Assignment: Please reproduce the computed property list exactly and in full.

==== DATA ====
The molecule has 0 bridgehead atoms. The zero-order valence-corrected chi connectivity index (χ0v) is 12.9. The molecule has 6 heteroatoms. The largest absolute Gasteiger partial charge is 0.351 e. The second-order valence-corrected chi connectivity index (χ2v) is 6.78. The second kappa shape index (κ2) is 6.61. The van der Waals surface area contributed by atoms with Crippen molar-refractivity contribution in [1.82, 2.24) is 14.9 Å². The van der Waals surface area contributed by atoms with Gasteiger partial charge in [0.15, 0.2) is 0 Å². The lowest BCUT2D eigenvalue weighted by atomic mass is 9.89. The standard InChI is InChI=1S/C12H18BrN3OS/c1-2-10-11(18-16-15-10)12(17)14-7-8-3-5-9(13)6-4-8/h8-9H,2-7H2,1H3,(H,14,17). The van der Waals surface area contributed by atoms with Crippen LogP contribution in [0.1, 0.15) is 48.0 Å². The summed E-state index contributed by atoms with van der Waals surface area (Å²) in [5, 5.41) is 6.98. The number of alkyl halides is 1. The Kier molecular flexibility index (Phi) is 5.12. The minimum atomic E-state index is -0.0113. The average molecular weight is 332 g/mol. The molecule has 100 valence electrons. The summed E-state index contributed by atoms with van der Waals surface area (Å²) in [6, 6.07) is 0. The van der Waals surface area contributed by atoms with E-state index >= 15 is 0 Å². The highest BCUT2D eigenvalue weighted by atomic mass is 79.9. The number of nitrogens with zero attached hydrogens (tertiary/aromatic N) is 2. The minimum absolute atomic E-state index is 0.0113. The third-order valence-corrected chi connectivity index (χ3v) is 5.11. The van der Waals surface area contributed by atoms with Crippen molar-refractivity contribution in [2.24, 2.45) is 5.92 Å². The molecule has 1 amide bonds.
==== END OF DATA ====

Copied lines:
The molecule has 0 bridgehead atoms. The zero-order valence-corrected chi connectivity index (χ0v) is 12.9. The molecule has 6 heteroatoms. The largest absolute Gasteiger partial charge is 0.351 e. The second-order valence-corrected chi connectivity index (χ2v) is 6.78. The second kappa shape index (κ2) is 6.61. The van der Waals surface area contributed by atoms with Crippen molar-refractivity contribution in [1.82, 2.24) is 14.9 Å². The van der Waals surface area contributed by atoms with Gasteiger partial charge in [0.15, 0.2) is 0 Å². The lowest BCUT2D eigenvalue weighted by atomic mass is 9.89. The standard InChI is InChI=1S/C12H18BrN3OS/c1-2-10-11(18-16-15-10)12(17)14-7-8-3-5-9(13)6-4-8/h8-9H,2-7H2,1H3,(H,14,17). The van der Waals surface area contributed by atoms with Crippen LogP contribution in [0.1, 0.15) is 48.0 Å². The summed E-state index contributed by atoms with van der Waals surface area (Å²) in [5, 5.41) is 6.98. The number of alkyl halides is 1. The Kier molecular flexibility index (Phi) is 5.12. The minimum atomic E-state index is -0.0113. The average molecular weight is 332 g/mol. The molecule has 100 valence electrons. The summed E-state index contributed by atoms with van der Waals surface area (Å²) in [6, 6.07) is 0. The van der Waals surface area contributed by atoms with E-state index >= 15 is 0 Å². The highest BCUT2D eigenvalue weighted by atomic mass is 79.9. The number of nitrogens with zero attached hydrogens (tertiary/aromatic N) is 2. The minimum absolute atomic E-state index is 0.0113. The third-order valence-corrected chi connectivity index (χ3v) is 5.11. The van der Waals surface area contributed by atoms with Crippen molar-refractivity contribution in [2.24, 2.45) is 5.92 Å². The molecule has 1 amide bonds.